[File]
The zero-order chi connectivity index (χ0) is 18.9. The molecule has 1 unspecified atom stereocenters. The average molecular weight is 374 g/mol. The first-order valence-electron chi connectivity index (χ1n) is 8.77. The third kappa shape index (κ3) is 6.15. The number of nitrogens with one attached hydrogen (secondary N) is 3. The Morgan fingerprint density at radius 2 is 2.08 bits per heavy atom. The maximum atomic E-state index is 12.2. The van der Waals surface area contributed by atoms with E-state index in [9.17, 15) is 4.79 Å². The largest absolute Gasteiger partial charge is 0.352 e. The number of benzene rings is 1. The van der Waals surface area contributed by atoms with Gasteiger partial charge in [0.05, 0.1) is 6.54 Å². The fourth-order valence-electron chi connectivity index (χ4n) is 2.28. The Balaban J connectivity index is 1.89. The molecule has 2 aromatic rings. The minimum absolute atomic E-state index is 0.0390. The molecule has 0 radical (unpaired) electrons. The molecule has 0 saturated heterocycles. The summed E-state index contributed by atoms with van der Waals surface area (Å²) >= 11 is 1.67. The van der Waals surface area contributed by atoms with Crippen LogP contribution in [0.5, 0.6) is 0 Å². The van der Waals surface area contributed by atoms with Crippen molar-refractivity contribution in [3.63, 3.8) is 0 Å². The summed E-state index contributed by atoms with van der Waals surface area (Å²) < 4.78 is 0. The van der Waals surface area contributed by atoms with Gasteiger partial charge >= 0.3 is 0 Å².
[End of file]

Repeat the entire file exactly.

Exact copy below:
The zero-order chi connectivity index (χ0) is 18.9. The molecule has 1 unspecified atom stereocenters. The average molecular weight is 374 g/mol. The first-order valence-electron chi connectivity index (χ1n) is 8.77. The third kappa shape index (κ3) is 6.15. The number of nitrogens with one attached hydrogen (secondary N) is 3. The Morgan fingerprint density at radius 2 is 2.08 bits per heavy atom. The maximum atomic E-state index is 12.2. The van der Waals surface area contributed by atoms with E-state index in [9.17, 15) is 4.79 Å². The largest absolute Gasteiger partial charge is 0.352 e. The number of benzene rings is 1. The van der Waals surface area contributed by atoms with Gasteiger partial charge in [0.05, 0.1) is 6.54 Å². The fourth-order valence-electron chi connectivity index (χ4n) is 2.28. The Balaban J connectivity index is 1.89. The molecule has 2 aromatic rings. The minimum absolute atomic E-state index is 0.0390. The molecule has 0 radical (unpaired) electrons. The molecule has 0 saturated heterocycles. The summed E-state index contributed by atoms with van der Waals surface area (Å²) >= 11 is 1.67. The van der Waals surface area contributed by atoms with Crippen LogP contribution in [0.5, 0.6) is 0 Å². The van der Waals surface area contributed by atoms with Crippen molar-refractivity contribution in [3.63, 3.8) is 0 Å². The summed E-state index contributed by atoms with van der Waals surface area (Å²) < 4.78 is 0. The van der Waals surface area contributed by atoms with Gasteiger partial charge >= 0.3 is 0 Å².